On November 1, food stamp recipients across the country will be facing cuts in their monthly benefits.
The cuts in benefits are a result of the expiration of a temporary boost in assistance as part of the 2009 stimulus plan that supported the Supplemental Nutrition Assistance Program (SNAP).
That is when Supplemental Nutrition Assistance Program, or SNAP, benefits are set to fall for more than 47 million lower-income people — 1 in 7 Americans — most of whom live in households with children, seniors or people with disabilities. Barring congressional intervention, the maximum payment for a family of four will shrink from $668 a month to $632, or $432 over the course of a year.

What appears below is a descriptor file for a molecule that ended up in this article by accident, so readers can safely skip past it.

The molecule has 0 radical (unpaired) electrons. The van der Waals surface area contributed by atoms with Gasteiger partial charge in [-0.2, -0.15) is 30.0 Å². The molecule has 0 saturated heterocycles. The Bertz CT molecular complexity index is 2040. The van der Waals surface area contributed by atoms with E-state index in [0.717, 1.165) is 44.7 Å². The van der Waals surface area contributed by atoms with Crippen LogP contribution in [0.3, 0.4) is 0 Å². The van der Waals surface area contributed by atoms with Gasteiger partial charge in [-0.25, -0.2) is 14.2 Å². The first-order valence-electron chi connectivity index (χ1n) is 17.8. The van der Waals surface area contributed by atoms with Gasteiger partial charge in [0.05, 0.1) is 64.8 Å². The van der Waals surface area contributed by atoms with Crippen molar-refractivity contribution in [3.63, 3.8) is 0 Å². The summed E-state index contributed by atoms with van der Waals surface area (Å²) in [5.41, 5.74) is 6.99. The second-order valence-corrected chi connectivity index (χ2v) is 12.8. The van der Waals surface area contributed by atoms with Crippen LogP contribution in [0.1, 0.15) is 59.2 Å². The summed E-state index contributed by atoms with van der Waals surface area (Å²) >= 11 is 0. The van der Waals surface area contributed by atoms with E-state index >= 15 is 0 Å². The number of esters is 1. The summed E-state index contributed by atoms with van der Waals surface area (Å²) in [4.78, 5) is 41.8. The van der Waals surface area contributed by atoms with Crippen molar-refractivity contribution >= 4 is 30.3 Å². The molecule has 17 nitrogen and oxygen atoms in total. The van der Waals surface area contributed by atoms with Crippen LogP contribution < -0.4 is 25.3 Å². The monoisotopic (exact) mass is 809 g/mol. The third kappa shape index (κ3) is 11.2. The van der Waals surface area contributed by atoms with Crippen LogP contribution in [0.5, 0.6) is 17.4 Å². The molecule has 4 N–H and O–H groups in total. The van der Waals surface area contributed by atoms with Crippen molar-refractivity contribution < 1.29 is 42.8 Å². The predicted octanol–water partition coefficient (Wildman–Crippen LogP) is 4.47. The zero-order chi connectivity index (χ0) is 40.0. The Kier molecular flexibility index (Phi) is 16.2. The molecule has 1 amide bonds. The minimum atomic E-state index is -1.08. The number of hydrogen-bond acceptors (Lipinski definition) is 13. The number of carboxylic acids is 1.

Families already struggling to stretch their monthly benefits through the end of each month will be turning to food pantries and soup kitchens, some of which are already trying to keep up with the demand for services.
The food stamp cuts should serve as a harsh warning about the risks of government dependency. With the nation’s $17 trillion debt, government support of an extended entitlement state is not sustainable in the long run.
As many families will soon realize, being self-reliant is the only path toward economic security.